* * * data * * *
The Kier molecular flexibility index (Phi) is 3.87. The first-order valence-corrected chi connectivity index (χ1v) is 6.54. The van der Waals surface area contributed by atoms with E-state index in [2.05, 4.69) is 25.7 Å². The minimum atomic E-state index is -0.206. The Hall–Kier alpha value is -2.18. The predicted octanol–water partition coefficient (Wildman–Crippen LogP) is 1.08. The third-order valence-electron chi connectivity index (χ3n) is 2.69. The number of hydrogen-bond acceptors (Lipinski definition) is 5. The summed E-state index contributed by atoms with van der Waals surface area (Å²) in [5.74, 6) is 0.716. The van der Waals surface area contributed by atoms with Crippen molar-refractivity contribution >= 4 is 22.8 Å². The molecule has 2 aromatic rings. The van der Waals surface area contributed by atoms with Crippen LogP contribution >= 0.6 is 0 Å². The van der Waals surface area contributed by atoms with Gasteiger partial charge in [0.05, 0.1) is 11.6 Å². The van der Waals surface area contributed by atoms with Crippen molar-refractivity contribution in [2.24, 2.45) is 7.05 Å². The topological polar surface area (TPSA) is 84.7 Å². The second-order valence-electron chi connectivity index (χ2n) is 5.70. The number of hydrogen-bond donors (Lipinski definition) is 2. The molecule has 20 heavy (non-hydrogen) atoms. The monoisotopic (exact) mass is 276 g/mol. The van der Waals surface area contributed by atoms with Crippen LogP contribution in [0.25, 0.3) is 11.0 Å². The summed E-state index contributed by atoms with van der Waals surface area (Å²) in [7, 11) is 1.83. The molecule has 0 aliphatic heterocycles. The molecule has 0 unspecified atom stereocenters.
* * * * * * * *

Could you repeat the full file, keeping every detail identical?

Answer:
The Kier molecular flexibility index (Phi) is 3.87. The first-order valence-corrected chi connectivity index (χ1v) is 6.54. The van der Waals surface area contributed by atoms with E-state index in [2.05, 4.69) is 25.7 Å². The minimum atomic E-state index is -0.206. The Hall–Kier alpha value is -2.18. The predicted octanol–water partition coefficient (Wildman–Crippen LogP) is 1.08. The third-order valence-electron chi connectivity index (χ3n) is 2.69. The number of hydrogen-bond acceptors (Lipinski definition) is 5. The summed E-state index contributed by atoms with van der Waals surface area (Å²) in [5.74, 6) is 0.716. The van der Waals surface area contributed by atoms with Crippen molar-refractivity contribution >= 4 is 22.8 Å². The molecule has 2 aromatic rings. The van der Waals surface area contributed by atoms with Crippen LogP contribution >= 0.6 is 0 Å². The van der Waals surface area contributed by atoms with Gasteiger partial charge in [0.05, 0.1) is 11.6 Å². The van der Waals surface area contributed by atoms with Crippen molar-refractivity contribution in [2.24, 2.45) is 7.05 Å². The topological polar surface area (TPSA) is 84.7 Å². The second-order valence-electron chi connectivity index (χ2n) is 5.70. The number of hydrogen-bond donors (Lipinski definition) is 2. The molecule has 20 heavy (non-hydrogen) atoms. The monoisotopic (exact) mass is 276 g/mol. The van der Waals surface area contributed by atoms with Crippen LogP contribution in [0.25, 0.3) is 11.0 Å². The summed E-state index contributed by atoms with van der Waals surface area (Å²) in [7, 11) is 1.83. The molecule has 0 aliphatic heterocycles. The molecule has 0 unspecified atom stereocenters.